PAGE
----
Some might counter with, "But you do change after a divorce, it's inevitable". Yes, true. But the changes are not related to the core of who I am-- the changes are in my perspective. I have gained immense amounts of wisdom. I have learned from mistakes. My self-awareness has increased and I am always open to improvement. I can now recognize with wide open eyes what is important to me in a partner and what is required from both to keep a relationship healthy. I've grown. I've matured. But who I am--my DNA, personality, values, interests, strengths, weaknesses--those things remained intact and are not any different post-divorce as they were pre-marriage or during my marriage.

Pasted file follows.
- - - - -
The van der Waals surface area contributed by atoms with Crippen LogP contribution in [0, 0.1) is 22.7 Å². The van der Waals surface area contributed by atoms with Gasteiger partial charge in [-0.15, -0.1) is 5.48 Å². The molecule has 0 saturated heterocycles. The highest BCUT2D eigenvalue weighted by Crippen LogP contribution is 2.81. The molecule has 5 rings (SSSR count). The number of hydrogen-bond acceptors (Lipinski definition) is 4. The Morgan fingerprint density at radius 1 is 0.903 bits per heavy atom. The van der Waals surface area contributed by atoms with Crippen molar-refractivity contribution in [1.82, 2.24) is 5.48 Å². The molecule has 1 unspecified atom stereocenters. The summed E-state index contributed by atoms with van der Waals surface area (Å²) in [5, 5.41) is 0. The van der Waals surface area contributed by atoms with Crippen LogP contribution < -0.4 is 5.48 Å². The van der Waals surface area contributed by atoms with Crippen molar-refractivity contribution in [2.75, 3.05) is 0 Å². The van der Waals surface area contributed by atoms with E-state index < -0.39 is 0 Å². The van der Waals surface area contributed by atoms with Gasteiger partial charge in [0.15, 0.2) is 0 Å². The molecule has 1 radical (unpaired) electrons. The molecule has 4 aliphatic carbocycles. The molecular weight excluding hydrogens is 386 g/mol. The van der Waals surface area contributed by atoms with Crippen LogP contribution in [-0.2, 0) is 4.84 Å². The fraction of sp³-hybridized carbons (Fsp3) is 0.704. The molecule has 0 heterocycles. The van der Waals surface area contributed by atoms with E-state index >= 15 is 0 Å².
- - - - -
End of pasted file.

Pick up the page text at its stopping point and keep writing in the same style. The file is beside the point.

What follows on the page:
It's surprising to me--given that almost half of marriages end by the hand of one or both participants before 'death do us part' arrives--how much stock society places in a person based on their marital status. The stigma attached to divorce is still alive and well. And admittedly, for years I was part of the problem. After my divorce, I viewed myself in the unfavorable light of "single, divorced mom". I drank the Kool-Aid and believed that I was no longer in the "better" category-- that of the marrieds. It took me years--years that I now see I wasted--to recognize that my place in society, my worth, is completely separate from what happened between my husband and me. Well-meaning people often place divorcees into a different category once learning of their no-longer-married state. It's akin to a smaller-level caste system. The marrieds and the divorced. Yet it isn't black or white. The marrieds and the divorced are comingled--there isn't a difference in the participants themselves. There are good and bad in each group. Only their circumstances are different.